This article is part of the series “2018-08: Iceland”.
Wednesday, 29 August – Thursday, 30 August
After our long bus tour we arrived in Hveravellir in the Highlands of Iceland. Hveravellir lies 650 metres above sea-level and here you can find geothermal areas, where fumaroles emit hot gas, mostly water, carbon dioxide and hydrogen sulphide. The latter one is responsible for the smell of rotten eggs.
We went along the wooden path (don’t leave it, the crust is thin and boiling hot!) and looked at the fumaroles. Then we continued a path westwards.
The landscape scenery changed. The path led mostly through lava rock, only sparsely covered with soil, moss, grass and some flowers.
Some sheep were grassing here and there. They preferred the grassy parts of the desertlike surrounding.
The willows however had to cope with the soil that they had got and even more with the weather. There were flat and crouching on the ground to avoid exposure to the wind.
The way we chose is no circular track so after a time we had to return to Hveravellir, where we had booked an overnight stay. We used to wooden bridge to cross a small stream. You have to be careful, the water is hot!
“Home” again we cooked tortellini for dinner and bathed in the hot tub that was located right beside of our mountain hut. While Annika stayed in the hut after that I took another walk and enjoyed the evening light. The sky was clear and the sun was shining. (And I thought, it would only rain on Iceland!) The motives? Smoking fumaroles against the light · glaciers and snow covered mountains far away · sheep nearby.
I slept very well but woke up quite early. Time for another walk, this time enjoying the sunrise.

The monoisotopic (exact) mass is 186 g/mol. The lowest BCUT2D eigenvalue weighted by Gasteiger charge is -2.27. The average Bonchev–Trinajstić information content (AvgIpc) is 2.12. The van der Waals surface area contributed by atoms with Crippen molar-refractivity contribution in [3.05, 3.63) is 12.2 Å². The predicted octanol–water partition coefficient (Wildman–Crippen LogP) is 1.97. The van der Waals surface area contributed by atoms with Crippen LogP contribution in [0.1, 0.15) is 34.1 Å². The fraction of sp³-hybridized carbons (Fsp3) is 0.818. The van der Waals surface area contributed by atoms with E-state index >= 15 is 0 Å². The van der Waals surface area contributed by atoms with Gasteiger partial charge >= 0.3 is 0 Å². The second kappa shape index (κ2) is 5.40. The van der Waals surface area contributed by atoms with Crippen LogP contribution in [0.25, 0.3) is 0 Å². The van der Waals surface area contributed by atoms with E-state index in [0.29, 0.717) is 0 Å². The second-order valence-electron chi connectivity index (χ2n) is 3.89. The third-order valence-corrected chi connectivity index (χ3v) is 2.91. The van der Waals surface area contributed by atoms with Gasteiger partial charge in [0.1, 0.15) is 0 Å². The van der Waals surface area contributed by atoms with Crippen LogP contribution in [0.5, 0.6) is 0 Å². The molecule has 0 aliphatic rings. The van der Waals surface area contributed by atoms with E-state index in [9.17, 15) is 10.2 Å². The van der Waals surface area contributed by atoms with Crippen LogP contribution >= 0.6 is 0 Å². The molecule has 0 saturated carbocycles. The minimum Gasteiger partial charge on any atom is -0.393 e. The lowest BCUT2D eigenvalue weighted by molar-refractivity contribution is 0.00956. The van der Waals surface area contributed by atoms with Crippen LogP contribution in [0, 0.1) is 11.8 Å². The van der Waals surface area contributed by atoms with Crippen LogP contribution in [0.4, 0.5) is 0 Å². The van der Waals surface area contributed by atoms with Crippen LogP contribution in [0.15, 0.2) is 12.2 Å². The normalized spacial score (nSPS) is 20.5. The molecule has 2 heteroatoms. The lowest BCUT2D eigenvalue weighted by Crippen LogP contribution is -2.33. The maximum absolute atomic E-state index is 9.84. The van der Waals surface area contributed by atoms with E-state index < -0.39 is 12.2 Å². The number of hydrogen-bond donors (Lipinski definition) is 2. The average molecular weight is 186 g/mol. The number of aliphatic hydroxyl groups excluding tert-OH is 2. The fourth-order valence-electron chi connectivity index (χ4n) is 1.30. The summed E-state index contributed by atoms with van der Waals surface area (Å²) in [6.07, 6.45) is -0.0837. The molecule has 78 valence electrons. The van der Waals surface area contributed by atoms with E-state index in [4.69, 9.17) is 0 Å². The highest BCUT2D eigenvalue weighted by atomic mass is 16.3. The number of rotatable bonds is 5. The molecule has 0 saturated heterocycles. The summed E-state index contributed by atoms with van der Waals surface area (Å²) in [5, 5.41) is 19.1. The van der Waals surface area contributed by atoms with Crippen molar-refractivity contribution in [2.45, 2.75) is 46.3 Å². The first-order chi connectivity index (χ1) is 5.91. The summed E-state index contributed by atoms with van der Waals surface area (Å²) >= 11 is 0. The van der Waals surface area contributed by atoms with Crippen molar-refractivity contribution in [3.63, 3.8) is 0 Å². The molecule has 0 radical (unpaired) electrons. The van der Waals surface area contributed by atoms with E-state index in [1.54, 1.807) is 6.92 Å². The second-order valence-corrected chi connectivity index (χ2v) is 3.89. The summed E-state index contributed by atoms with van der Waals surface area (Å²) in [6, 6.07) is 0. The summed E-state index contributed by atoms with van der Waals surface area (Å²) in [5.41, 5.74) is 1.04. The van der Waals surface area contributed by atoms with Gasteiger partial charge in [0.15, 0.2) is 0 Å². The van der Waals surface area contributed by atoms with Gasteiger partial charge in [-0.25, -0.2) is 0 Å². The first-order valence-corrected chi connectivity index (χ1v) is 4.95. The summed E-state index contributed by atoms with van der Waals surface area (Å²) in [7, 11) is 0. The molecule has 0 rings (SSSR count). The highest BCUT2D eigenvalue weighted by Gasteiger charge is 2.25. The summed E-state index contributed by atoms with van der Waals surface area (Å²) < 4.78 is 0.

The night has been cold and ice crystals covered flowers and leaves. The wet parts of the ground were covered with hoarfrost that looked hairlike.
The fumaroles enveloped the geothermal areas in steam. I can do without the sulphuric smell, but the look is very impressing, especially with the warm sunrise colours.
After my early morning walk Annika and I had breakfast and then packed our stuff. The bus back to Reykjavík wouldn’t leave before 12, so we had time for a two-hour walk together, this time heading south. One of the things that make Iceland unique for me is the colours, not only the colourful mountains in Landmannalaugar, but even the moss and the grass looks special. And the volcanic lava rock is so sharp that the photos look oversharpened.
Round 11 o’clock we had returned to the parking place waiting for the bus. But we spontaneously changed plans when we met Matti whom we got to know in Reykjavík some days ago. He was here by car and invited us to join him and his friend. They wanted to drive to another place, hike around then return to Reykjavík. We happily agreed and had a great time, but that’s another story …